Payback 2013: Dolph Ziggler vs Alberto Del Rio. The match mostly consists of Del Rio kicking Ziggler in the head. What makes it so terrifying was that Ziggler suffered from a serious concussion a month prior.
Jeff Hardy appearing backstage in corpse paint on an episode of Friday Night SmackDown, which was the beginning of his "painted" gimmick that he would eventually carry into TNA. The very dim lighting, and our complete inability to see Hardy's eyes underneath the black swaths of paint across them, make it even worse.
Five more words, courtesy of 4.7.14 to Big E: BRAY IS GONNA KILL YOU, and this is said by the New Orleans crowd.
In early 2014, TNA had a feud between Mr. Anderson and Bully Ray. At the time, Bully Ray was being portrayed as completely unhinged with an arsonist vibe after Anderson caused the Aces & Eights to be disbanded. The two had a confrontation promo that took place in a funeral parlor. The camera work was a very strange (for wrestling) cinematic style with multiple cuts but was nonetheless effective. Bully threatened to burn down everything that Anderson cared about and directed his attention to an open coffin. Mr. Anderson reached inside and pulled out... a set of children's pajamas. Anderson turned around but Bully had vanished without a trace. It's one thing to beat up an opponent in the ring, or jump them in the back, or ram their car with a semi, but this is the first time a wrestler has threatened to burn down an opponent's home with his children still inside.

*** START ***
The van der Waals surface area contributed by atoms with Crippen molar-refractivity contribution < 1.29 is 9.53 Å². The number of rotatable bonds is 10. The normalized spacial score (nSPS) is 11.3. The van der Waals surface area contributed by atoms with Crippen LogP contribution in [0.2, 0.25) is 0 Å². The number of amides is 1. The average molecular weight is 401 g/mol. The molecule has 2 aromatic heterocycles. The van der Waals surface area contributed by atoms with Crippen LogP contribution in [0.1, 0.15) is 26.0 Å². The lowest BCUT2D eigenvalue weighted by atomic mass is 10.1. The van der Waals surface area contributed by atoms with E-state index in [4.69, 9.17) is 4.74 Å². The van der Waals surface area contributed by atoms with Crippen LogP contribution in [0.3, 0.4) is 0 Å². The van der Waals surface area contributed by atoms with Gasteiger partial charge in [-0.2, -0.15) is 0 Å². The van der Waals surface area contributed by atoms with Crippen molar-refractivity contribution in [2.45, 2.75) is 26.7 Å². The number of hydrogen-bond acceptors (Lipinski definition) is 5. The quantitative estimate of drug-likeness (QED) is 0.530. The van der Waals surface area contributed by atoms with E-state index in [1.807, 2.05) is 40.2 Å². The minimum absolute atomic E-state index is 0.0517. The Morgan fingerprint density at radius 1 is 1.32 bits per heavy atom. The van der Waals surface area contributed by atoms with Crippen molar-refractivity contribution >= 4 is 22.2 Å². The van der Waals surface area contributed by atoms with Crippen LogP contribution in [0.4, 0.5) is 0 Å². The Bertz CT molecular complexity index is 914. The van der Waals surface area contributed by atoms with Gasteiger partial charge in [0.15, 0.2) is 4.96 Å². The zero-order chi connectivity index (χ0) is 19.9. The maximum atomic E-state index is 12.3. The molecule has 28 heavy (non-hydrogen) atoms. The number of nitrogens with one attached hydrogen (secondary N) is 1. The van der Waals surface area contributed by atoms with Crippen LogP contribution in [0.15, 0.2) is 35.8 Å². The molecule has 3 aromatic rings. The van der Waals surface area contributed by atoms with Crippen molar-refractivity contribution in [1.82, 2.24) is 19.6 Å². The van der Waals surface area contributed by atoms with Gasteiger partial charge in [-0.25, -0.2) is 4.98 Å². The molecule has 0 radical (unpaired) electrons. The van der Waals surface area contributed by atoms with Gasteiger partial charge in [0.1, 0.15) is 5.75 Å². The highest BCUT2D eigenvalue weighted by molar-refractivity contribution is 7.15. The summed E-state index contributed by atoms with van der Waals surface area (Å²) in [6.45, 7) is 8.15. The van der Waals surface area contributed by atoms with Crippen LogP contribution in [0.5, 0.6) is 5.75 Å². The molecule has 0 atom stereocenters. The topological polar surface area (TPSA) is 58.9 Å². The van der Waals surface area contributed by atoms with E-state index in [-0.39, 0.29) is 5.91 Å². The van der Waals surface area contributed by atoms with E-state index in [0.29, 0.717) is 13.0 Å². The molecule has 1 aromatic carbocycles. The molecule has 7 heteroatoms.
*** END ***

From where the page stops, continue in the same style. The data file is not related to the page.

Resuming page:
Ring of Honor had the debut of The Age Of The Fall: Jimmy Jacobs recruits Tyler Black, Lacey and Necro Butcher to his cause, and then after the Briscoe Brothers conclude a ladder match, the four of them proceed to beat the shit out of the Briscoe Brothers... and then they suspend Jay Briscoe by his legs from the rafters. And it got better: Jimmy proceeded to stand directly under Jay (who barely moved and actually did look like he was dead or unconscious) and started giving a speech about how he, Tyler and Necro were done with being shunned and had decided to start making their own way up the ranks instead of waiting for invitations that would never come... while Jay's blood was falling on him. ROH deemed it to be too disturbing to show, until the fans managed to convince them to show it. Hell, the crowd were even chanting 'You sick fuck!' at the beginning.